We talk about growth opportunities all the time here at the office. But some of our “growth opportunities” may differ from yours.
Advisors need to look forward, and think about growth opportunities in their business, in addition to opportunities in markets and stocks. A little bit of critical thinking is needed when considering where the business will be heading in the future.
What works today may not be effective in ten years. Or maybe even in five years. The current “one size fits all” approach (which many in the investment industry still employ), may not be a sustainable business plan.
It’s worth some consideration at least.
Along those lines, it’s our feeling advisors should not “pass” on millennials.
Or turn away business (in general) because it may not meet a “minimum.”
There is a belief taking on smaller accounts will make an advisory firm less productive. We care immensely about productivity, as much as any other advisory firm. But in the future (or even in the present), requiring high account minimums is not the path to optimizing productivity in the asset management business. If we offer asset management solutions which are common-sense and low-cost, it creates an opportunity for individuals to grow alongside us.
Here’s a reason why it could be a bad idea for investment advisory firms to thumb their nose at millennials or potential clients who may not (currently) meet their account minimums:
We recently discussed an excellent post over on Bill McBride’s Calculated Risk site, on US Demographics. It’s interesting to see how (in just a few years – 2020), five of the most common ages in the United States are projected to be mid-twenties, and the oldest “most common age” was just 35. That’s not very far away.
Contrast with the information from the Census Bureau from just a few years ago (in 2010).
Seven of the ten most common ages in 2010 were over 40 years old, the other three in the top ten were 18, 19 and 20 year-olds. In 2010 and years prior, more and more of the population was aging. This group (the baby boomers) is now sliding into the retirement phase pretty quickly.
McBride argues this “youth movement” can paint a very positive forecast for housing and the economy. Ben Carlson, over at www.awealthofcommonsense.com, takes this idea one step further:
Ben reminds us much ink has been spilled over the “crisis” of baby boomers retiring at such a fast rate. Some speculate there won’t be enough “workers” in the labor force to support the retired American (baby boomer) public. As Ben writes “If demographics are destiny…” then we need to pay heed to the large numbers of boomers retiring. But don’t overlook the growing population coming right down the road behind them.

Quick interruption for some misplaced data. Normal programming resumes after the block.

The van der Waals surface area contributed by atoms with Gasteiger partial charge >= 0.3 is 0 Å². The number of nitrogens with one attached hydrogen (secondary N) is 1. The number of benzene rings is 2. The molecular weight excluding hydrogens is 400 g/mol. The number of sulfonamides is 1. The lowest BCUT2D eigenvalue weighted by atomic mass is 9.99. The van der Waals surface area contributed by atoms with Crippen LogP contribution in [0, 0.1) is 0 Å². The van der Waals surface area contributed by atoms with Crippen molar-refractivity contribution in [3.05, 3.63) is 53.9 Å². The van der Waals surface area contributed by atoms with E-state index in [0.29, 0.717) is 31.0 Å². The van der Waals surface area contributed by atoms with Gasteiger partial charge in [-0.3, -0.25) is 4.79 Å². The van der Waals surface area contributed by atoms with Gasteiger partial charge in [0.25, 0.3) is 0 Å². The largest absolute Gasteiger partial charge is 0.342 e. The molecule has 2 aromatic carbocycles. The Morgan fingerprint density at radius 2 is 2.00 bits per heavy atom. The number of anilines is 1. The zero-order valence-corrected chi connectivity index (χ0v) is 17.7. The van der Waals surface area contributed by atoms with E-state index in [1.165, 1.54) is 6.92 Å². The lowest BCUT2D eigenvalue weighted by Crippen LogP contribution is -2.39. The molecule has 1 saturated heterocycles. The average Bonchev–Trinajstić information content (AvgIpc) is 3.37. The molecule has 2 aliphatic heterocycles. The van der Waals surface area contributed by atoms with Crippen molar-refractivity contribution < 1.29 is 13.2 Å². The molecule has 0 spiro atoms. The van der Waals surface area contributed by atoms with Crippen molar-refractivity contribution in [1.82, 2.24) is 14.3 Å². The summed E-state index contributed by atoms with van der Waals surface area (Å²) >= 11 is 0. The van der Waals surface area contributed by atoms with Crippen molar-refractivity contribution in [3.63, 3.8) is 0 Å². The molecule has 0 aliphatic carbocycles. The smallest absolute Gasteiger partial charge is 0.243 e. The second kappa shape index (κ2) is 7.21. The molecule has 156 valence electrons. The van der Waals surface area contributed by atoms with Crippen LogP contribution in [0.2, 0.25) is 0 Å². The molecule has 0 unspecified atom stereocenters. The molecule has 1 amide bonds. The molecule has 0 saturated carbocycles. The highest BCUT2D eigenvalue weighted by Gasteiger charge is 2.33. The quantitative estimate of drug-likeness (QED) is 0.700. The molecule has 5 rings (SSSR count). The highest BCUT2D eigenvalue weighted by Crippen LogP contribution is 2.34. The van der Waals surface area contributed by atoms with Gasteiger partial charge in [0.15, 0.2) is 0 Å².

We agree with Ben: it’s important to remain optimistic there will be millennials who will have families, buy homes, fill those homes with furnishings, along with minivans, SUV’s and such.
In a conversation on Twitter, I asked Ben “as millennials settle down” (presumably in their late twenties and early thirties), will they want to use a robo-advisor (computerized program) or work with a human advisor?
@TomMullooly another overlooked aspect of the younger generation – many advisors ignoring them completely
— Ben Carlson (@awealthofcs) June 29, 2016
Some millennials (and some baby boomers) may feel comfortable managing their investments on their own. A certain portion may sign up with a robo-advisor for a computerized asset allocation approach.
But some may feel they no longer have the time to devote to managing their assets on their own. Or (as we have heard many times when meeting new clients) they may feel this money is simply growing too large for them to handle on their own. Or they would prefer someone else keep an eye on these assets. Many times we’ve had meetings begin with the phrase, “this is getting to be a serious (or “large,” “important,” etc.) amount of money for us, and we don’t want to fool around anymore.”
Let’s also not overlook a certain portion of assets will transfer from an aging population to future generations. However, while financial firms are too busy salivating over the potential trillions of dollars of money in motion, they often overlook a growing amount of assets currently in the hands of retirees may pass directly from older generations to nursing homes, hospitals and healthcare (life-care) costs.
There are many reasons to feel optimistic about the future of the economy, and the markets. And about growth opportunities. Even the demographics are lining up in our favor.